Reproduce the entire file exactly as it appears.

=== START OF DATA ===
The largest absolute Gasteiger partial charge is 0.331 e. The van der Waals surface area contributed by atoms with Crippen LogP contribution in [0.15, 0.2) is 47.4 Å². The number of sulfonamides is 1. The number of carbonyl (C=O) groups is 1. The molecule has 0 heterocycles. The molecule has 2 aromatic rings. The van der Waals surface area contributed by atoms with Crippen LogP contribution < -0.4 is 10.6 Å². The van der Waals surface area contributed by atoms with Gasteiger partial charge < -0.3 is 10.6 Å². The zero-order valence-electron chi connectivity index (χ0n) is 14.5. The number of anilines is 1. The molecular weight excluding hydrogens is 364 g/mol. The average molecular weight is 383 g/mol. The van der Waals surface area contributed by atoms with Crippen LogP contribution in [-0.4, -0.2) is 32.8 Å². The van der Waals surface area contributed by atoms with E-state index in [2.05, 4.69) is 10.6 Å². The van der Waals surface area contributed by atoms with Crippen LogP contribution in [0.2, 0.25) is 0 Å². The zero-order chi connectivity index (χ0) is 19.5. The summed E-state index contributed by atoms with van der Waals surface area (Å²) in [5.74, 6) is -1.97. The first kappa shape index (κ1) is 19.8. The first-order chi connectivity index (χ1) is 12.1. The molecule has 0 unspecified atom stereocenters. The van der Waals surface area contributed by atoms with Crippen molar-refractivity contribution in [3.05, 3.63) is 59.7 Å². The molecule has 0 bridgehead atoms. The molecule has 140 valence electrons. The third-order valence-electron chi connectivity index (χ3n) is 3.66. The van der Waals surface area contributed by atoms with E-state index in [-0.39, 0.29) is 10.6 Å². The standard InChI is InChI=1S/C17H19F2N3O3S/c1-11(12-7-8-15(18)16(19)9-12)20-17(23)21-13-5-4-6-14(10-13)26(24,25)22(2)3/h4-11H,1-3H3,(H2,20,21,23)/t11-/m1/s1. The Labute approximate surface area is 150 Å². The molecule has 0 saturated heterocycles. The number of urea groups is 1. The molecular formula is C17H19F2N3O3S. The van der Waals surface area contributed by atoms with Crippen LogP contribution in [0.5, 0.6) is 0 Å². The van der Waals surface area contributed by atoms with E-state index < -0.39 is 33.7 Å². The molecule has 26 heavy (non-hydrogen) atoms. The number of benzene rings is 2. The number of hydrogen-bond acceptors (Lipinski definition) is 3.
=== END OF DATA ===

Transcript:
The largest absolute Gasteiger partial charge is 0.331 e. The van der Waals surface area contributed by atoms with Crippen LogP contribution in [0.15, 0.2) is 47.4 Å². The number of sulfonamides is 1. The number of carbonyl (C=O) groups is 1. The molecule has 0 heterocycles. The molecule has 2 aromatic rings. The van der Waals surface area contributed by atoms with Crippen LogP contribution < -0.4 is 10.6 Å². The van der Waals surface area contributed by atoms with Gasteiger partial charge < -0.3 is 10.6 Å². The zero-order valence-electron chi connectivity index (χ0n) is 14.5. The number of anilines is 1. The molecular weight excluding hydrogens is 364 g/mol. The average molecular weight is 383 g/mol. The van der Waals surface area contributed by atoms with Crippen LogP contribution in [-0.4, -0.2) is 32.8 Å². The van der Waals surface area contributed by atoms with E-state index in [2.05, 4.69) is 10.6 Å². The van der Waals surface area contributed by atoms with Crippen LogP contribution in [0.2, 0.25) is 0 Å². The zero-order chi connectivity index (χ0) is 19.5. The summed E-state index contributed by atoms with van der Waals surface area (Å²) in [5.74, 6) is -1.97. The first kappa shape index (κ1) is 19.8. The first-order chi connectivity index (χ1) is 12.1. The molecule has 0 unspecified atom stereocenters. The van der Waals surface area contributed by atoms with Crippen molar-refractivity contribution in [3.05, 3.63) is 59.7 Å². The molecule has 0 bridgehead atoms. The molecule has 140 valence electrons. The third-order valence-electron chi connectivity index (χ3n) is 3.66. The van der Waals surface area contributed by atoms with E-state index in [-0.39, 0.29) is 10.6 Å². The standard InChI is InChI=1S/C17H19F2N3O3S/c1-11(12-7-8-15(18)16(19)9-12)20-17(23)21-13-5-4-6-14(10-13)26(24,25)22(2)3/h4-11H,1-3H3,(H2,20,21,23)/t11-/m1/s1. The Labute approximate surface area is 150 Å². The molecule has 0 saturated heterocycles. The number of urea groups is 1. The molecular formula is C17H19F2N3O3S. The van der Waals surface area contributed by atoms with Crippen LogP contribution in [0.5, 0.6) is 0 Å². The van der Waals surface area contributed by atoms with E-state index < -0.39 is 33.7 Å². The molecule has 26 heavy (non-hydrogen) atoms. The number of benzene rings is 2. The number of hydrogen-bond acceptors (Lipinski definition) is 3.